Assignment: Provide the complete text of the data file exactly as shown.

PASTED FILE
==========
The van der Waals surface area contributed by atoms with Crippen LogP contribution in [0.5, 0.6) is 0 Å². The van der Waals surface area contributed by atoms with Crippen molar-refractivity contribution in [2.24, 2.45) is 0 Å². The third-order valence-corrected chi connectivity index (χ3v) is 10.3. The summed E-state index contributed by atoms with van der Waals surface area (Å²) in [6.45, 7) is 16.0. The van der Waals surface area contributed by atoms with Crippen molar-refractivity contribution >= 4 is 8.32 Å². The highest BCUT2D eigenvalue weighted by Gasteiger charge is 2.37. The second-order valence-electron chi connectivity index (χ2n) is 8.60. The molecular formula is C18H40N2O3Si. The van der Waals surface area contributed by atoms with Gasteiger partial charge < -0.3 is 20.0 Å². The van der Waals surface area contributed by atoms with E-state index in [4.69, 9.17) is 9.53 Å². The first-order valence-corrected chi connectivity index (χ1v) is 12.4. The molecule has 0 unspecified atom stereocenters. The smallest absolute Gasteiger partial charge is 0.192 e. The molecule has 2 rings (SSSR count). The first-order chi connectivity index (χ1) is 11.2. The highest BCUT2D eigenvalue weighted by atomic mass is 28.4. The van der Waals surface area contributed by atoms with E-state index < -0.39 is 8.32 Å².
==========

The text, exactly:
The van der Waals surface area contributed by atoms with Crippen LogP contribution in [0.5, 0.6) is 0 Å². The van der Waals surface area contributed by atoms with Crippen molar-refractivity contribution in [2.24, 2.45) is 0 Å². The third-order valence-corrected chi connectivity index (χ3v) is 10.3. The summed E-state index contributed by atoms with van der Waals surface area (Å²) in [6.45, 7) is 16.0. The van der Waals surface area contributed by atoms with Crippen molar-refractivity contribution >= 4 is 8.32 Å². The highest BCUT2D eigenvalue weighted by Gasteiger charge is 2.37. The second-order valence-electron chi connectivity index (χ2n) is 8.60. The molecular formula is C18H40N2O3Si. The van der Waals surface area contributed by atoms with Gasteiger partial charge < -0.3 is 20.0 Å². The van der Waals surface area contributed by atoms with E-state index in [4.69, 9.17) is 9.53 Å². The first-order valence-corrected chi connectivity index (χ1v) is 12.4. The molecule has 0 unspecified atom stereocenters. The smallest absolute Gasteiger partial charge is 0.192 e. The molecule has 2 rings (SSSR count). The first-order chi connectivity index (χ1) is 11.2. The highest BCUT2D eigenvalue weighted by atomic mass is 28.4. The van der Waals surface area contributed by atoms with E-state index < -0.39 is 8.32 Å².